Bears wonder if Saints targeted them

News of the NFL's investigation into a New Orleans Saints "bounty" program led by former defensive coordinator Gregg Williams and funded primarily by players left some Chicago Bears players questioning whether they were victimized by the team in a 30-13 Week 2 loss.

The NFL announced Friday it found that several players on the New Orleans Saints and Williams maintained an improper pay-for-performance system that included "bounty" payments to players for inflicting injuries on opposing players that would result in them leaving the game. Two Bears players -- offensive tackle Gabe Carimi and receiver Earl Bennett -- suffered injuries against the Saints that led to them missing a combined 19 games.

Upon learning the news about the Saints, one Bears player asked via text message, "How much for Earl's injury, I ask?"

Bennett, who first responded to the news on Twitter saying "SMH!"(shaking my head), later expressed his desire for another chance to face the Saints soon.

"All I have to say is I hope we play them again," Bennett said. "The game of football is a contact sport, so if they're gunning for me, I'm going to be gunning for them."

Bennett left Chicago's Week 2 loss after taking a crushing hit to the midsection from Saints safety Roman Harper that caused internal injuries. The hit resulted in Bennett missing five games. In the same game, Carimi was lost for the season because of subluxation of his right knee cap. In addition, quarterback Jay Cutler -- who was sacked six times, including twice by Harper -- was kicked in the throat early in the third quarter, which left the signal caller struggling to call signals in the second half.

"I got kicked in the throat at the start of the third quarter," Cutler said at the time. "It was worse in the third quarter and fourth quarter with my voice. Guys I guess couldn't hear the snap count and the plays coming out."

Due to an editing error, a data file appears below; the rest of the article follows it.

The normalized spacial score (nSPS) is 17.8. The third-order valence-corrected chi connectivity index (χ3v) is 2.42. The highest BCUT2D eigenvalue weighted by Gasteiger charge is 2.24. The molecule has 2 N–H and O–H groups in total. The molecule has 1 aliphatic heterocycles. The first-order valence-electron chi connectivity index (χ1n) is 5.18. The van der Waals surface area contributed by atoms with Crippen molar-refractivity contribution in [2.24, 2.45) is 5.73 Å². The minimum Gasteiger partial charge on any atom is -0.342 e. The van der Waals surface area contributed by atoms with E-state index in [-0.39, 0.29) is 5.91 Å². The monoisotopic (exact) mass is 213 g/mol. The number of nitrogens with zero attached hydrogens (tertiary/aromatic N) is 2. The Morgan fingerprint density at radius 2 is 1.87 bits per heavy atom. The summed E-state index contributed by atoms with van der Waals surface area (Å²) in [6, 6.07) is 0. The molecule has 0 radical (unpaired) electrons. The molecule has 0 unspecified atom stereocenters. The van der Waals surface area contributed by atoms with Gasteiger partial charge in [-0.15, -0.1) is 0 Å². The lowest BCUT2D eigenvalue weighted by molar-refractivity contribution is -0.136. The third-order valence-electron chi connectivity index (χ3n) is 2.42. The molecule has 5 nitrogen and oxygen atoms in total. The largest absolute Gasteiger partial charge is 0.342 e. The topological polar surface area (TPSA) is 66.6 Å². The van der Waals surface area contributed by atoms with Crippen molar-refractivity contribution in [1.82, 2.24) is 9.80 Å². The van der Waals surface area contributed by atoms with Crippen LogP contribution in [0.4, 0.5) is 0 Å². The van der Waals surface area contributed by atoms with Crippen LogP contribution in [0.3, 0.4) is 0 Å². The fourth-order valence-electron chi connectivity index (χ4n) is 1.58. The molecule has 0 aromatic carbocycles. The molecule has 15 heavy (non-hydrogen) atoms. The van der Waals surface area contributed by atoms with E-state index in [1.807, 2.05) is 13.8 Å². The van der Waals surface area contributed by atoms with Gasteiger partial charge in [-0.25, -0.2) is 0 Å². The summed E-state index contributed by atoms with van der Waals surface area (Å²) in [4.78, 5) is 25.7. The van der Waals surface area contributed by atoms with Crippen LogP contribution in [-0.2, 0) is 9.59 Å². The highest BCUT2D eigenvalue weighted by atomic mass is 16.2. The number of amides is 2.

Interestingly, Harper was fined a total of $22,500 by the NFL for two infractions during a Saints game last season against the Tennessee Titans. The safety wasn't fined for his shot on Bennett.

After one sack of Cutler during the Week 2 loss in the Superdome, right tackle Frank Omiyale -- filling in for the injured Carimi -- pulled a rusher off the quarterback igniting somewhat of a skirmish between he and the defender. Asked what prompted the tussle, Omiyale at the time said "they were doing some dirty stuff."

According to the league's findings, New Orleans Saints players contributed cash into a pool and received payments for plays such as interceptions and fumble recoveries, but also included "bounty" rewards for "cart-offs," meaning that the opposing player was taken

off the field, and "knockouts," which were characterized by a player being unable to return to action.

The investigation revealed the total amount of funds in the Saints' pool may have reached $50,000 or more at its height during the 2009 playoffs. The "bounty" system paid players $1,500 for a "knockout" and $1,000 for a "cart-off," with payouts doubling or tripling during the postseason.

"The payments here are particularly troubling because they involved not just payments for 'performance,' but also for injuring opposing players," NFL commissioner Roger Goodell said in a statement. "The bounty rule promotes two key elements of NFL football: player safety and competitive integrity."

Information from Jeff Dickerson and ESPN NFL Insider Adam Schefter was used in this report.